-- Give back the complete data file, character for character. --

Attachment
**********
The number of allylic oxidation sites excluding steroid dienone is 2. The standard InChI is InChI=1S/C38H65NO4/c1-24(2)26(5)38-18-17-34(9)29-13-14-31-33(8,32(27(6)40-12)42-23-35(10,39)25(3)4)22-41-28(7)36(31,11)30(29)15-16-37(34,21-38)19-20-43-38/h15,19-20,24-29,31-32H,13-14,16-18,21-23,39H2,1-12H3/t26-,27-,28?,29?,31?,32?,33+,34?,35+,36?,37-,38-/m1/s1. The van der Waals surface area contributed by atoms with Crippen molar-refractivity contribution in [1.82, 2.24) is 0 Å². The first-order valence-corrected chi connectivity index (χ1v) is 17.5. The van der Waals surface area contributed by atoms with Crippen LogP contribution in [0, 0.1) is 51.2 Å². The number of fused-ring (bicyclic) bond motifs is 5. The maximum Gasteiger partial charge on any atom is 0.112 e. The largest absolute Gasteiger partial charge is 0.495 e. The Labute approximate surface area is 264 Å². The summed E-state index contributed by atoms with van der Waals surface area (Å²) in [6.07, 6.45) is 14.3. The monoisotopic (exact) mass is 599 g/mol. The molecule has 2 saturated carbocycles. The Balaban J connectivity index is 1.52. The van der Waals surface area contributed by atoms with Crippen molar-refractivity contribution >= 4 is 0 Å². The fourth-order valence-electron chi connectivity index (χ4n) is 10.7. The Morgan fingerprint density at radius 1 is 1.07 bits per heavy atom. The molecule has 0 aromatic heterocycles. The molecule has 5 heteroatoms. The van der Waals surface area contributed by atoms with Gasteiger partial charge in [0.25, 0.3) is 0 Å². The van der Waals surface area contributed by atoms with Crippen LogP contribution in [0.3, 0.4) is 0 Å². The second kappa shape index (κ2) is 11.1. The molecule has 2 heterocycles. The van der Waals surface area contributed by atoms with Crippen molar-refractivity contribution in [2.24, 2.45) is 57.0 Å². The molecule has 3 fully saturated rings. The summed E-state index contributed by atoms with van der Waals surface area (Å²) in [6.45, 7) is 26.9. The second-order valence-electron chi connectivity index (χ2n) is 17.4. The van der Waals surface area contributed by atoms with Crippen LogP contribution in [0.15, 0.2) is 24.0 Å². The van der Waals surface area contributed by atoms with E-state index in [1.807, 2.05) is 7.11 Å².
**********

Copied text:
The number of allylic oxidation sites excluding steroid dienone is 2. The standard InChI is InChI=1S/C38H65NO4/c1-24(2)26(5)38-18-17-34(9)29-13-14-31-33(8,32(27(6)40-12)42-23-35(10,39)25(3)4)22-41-28(7)36(31,11)30(29)15-16-37(34,21-38)19-20-43-38/h15,19-20,24-29,31-32H,13-14,16-18,21-23,39H2,1-12H3/t26-,27-,28?,29?,31?,32?,33+,34?,35+,36?,37-,38-/m1/s1. The van der Waals surface area contributed by atoms with Crippen molar-refractivity contribution in [1.82, 2.24) is 0 Å². The first-order valence-corrected chi connectivity index (χ1v) is 17.5. The van der Waals surface area contributed by atoms with Crippen LogP contribution in [0, 0.1) is 51.2 Å². The number of fused-ring (bicyclic) bond motifs is 5. The maximum Gasteiger partial charge on any atom is 0.112 e. The largest absolute Gasteiger partial charge is 0.495 e. The Labute approximate surface area is 264 Å². The summed E-state index contributed by atoms with van der Waals surface area (Å²) in [6.07, 6.45) is 14.3. The monoisotopic (exact) mass is 599 g/mol. The molecule has 2 saturated carbocycles. The Balaban J connectivity index is 1.52. The van der Waals surface area contributed by atoms with Crippen molar-refractivity contribution >= 4 is 0 Å². The fourth-order valence-electron chi connectivity index (χ4n) is 10.7. The Morgan fingerprint density at radius 1 is 1.07 bits per heavy atom. The molecule has 0 aromatic heterocycles. The molecule has 5 heteroatoms. The van der Waals surface area contributed by atoms with Gasteiger partial charge in [0.25, 0.3) is 0 Å². The van der Waals surface area contributed by atoms with Crippen LogP contribution in [0.3, 0.4) is 0 Å². The second kappa shape index (κ2) is 11.1. The molecule has 2 heterocycles. The van der Waals surface area contributed by atoms with Crippen molar-refractivity contribution in [2.24, 2.45) is 57.0 Å². The molecule has 3 fully saturated rings. The summed E-state index contributed by atoms with van der Waals surface area (Å²) in [6.45, 7) is 26.9. The second-order valence-electron chi connectivity index (χ2n) is 17.4. The van der Waals surface area contributed by atoms with Crippen LogP contribution in [0.15, 0.2) is 24.0 Å². The van der Waals surface area contributed by atoms with E-state index in [1.807, 2.05) is 7.11 Å².